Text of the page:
Some communities were quick to respond. The Race Relations Committee of Peterborough, other community leaders from Peterborough, the surrounding county, Kawartha Lakes, and the police, among others, condemned the violence and established a working group with various organizations, including representatives from the Ministry of Natural Resources, the Ontario Provincial Police, and members of the Asian Canadian community.

In Georgina, the Mayor met with Asian Canadian and Jewish Canadian community groups to offer his apologies for incidents that appeared to target Asian Canadians and Jewish people. These kinds of responses have a profound impact on increasing public trust and send a message that the issue is being taken seriously.

Our 2009 report on the Inquiry highlighted the progress 22 organizations have made. The report also identified ways more progress could be made and asked communities to continue working on and responding to incidents of racism.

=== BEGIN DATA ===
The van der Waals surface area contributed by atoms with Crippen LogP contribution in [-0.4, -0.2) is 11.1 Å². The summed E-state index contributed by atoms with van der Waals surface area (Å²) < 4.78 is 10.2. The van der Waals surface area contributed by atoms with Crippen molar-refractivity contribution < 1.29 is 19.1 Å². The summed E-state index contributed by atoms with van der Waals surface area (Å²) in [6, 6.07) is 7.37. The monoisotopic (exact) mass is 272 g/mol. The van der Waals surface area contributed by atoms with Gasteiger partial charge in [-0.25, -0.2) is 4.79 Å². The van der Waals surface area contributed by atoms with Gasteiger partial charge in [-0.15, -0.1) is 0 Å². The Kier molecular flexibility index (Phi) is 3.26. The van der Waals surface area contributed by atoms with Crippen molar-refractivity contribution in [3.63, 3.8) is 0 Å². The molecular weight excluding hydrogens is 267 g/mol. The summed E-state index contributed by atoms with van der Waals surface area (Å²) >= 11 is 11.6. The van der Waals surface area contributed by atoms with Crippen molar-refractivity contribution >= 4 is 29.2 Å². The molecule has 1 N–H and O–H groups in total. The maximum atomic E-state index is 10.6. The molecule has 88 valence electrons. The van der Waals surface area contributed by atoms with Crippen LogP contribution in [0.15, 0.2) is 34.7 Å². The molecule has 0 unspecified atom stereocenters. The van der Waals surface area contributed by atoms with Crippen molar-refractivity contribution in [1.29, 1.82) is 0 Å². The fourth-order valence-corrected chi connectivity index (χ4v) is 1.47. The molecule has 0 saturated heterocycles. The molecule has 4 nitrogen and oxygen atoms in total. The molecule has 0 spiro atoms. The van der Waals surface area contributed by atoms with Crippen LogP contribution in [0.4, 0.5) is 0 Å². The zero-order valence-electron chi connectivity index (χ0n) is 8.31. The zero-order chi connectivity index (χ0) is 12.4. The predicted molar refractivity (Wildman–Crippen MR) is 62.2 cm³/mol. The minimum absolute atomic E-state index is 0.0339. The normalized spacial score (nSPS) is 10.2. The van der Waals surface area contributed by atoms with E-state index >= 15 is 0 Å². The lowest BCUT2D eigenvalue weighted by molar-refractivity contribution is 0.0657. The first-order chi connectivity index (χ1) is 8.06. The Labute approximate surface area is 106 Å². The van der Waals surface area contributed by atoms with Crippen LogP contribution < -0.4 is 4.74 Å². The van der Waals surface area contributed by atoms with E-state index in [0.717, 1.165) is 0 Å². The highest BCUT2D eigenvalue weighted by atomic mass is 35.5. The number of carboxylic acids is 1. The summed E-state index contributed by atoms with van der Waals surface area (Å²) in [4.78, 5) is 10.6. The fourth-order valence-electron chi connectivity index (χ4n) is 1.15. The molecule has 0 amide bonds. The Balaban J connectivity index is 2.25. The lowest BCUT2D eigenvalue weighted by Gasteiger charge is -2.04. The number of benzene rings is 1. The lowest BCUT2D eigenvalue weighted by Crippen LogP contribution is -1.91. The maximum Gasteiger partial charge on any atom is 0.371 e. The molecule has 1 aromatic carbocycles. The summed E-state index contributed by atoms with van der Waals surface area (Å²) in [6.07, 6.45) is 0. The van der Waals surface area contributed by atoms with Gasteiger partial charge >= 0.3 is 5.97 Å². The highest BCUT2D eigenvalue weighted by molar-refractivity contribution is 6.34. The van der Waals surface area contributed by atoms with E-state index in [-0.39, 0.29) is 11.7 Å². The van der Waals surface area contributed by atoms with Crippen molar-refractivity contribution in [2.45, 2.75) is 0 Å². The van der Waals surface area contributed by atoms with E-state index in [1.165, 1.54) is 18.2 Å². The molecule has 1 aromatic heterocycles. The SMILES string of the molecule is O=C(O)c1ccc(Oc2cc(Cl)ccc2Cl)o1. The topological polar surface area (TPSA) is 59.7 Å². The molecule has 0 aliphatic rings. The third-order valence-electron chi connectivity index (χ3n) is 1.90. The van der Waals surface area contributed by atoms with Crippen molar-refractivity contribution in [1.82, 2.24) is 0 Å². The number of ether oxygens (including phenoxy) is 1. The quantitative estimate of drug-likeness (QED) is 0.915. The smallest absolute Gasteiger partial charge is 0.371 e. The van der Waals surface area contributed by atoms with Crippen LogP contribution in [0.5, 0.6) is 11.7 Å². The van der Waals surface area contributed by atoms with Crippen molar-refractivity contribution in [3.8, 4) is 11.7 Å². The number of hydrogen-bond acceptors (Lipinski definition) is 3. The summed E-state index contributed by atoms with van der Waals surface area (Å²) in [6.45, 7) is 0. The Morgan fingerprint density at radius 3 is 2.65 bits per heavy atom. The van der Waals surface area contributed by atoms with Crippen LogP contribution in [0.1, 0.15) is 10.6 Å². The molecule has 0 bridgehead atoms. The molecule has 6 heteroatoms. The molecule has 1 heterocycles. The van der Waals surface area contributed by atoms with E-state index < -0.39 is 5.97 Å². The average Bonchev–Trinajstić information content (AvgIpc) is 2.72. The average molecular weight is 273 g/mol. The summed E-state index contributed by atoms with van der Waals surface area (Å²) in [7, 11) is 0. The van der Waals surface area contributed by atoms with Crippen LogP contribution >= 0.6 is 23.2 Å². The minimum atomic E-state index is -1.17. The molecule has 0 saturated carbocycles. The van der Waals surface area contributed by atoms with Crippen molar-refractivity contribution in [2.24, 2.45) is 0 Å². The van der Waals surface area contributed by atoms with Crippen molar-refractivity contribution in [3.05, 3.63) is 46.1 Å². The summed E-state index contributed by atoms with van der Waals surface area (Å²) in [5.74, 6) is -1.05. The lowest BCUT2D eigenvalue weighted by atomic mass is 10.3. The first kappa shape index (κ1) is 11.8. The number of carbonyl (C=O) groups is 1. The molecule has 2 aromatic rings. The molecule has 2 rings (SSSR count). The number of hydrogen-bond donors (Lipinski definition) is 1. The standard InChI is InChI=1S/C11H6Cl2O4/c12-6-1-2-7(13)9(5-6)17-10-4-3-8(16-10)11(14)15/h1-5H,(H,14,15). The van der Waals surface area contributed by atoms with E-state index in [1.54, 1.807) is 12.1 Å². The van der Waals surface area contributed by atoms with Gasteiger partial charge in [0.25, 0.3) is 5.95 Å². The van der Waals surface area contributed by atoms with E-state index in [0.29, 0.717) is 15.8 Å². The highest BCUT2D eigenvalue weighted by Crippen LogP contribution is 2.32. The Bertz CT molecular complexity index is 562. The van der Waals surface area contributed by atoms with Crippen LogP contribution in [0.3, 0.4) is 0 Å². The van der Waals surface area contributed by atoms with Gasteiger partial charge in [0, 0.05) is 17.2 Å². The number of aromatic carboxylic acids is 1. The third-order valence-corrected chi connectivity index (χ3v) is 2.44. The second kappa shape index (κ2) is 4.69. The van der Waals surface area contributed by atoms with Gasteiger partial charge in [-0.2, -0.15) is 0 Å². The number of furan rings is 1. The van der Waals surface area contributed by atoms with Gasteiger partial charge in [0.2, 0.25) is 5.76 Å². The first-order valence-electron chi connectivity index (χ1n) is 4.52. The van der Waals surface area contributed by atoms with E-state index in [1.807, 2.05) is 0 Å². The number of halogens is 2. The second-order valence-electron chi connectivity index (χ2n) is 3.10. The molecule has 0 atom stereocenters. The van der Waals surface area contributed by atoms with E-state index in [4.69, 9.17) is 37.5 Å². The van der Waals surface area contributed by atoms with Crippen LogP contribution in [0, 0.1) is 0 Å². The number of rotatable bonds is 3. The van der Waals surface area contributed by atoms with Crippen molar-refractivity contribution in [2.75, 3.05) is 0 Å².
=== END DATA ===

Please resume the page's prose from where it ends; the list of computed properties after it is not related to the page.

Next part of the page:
The Asian Canadian Angler inquiry is an excellent example of the type of work we will continue to do in the future. It provided an environment for communities to work together to take action, and for affected communities to know more about their rights and how to protect them. We found many willing partners – municipalities, police, government ministries, community groups - anxious to share expertise and information with each other to address a common problem.

The OHRC also teamed up with the City of Vaughan and the Canadian Race Relations Foundation (CRRF) to hold an important forum focused on “Mobilizing Municipalities to Address Racism and Discrimination.” The OHRC launched a new reference guide at the forum, “Anti-racism, Anti-discrimination for Municipalities”, which offers tips and templates municipalities can apply to support human rights in communities of all sizes. These initiatives link to the OHRC’s ongoing work with the Canadian Commission for UNESCO and its initiative promoting the Canadian Coalition of Municipalities against Racism and Discrimination.

e. Promoting non-biased policing and organizational change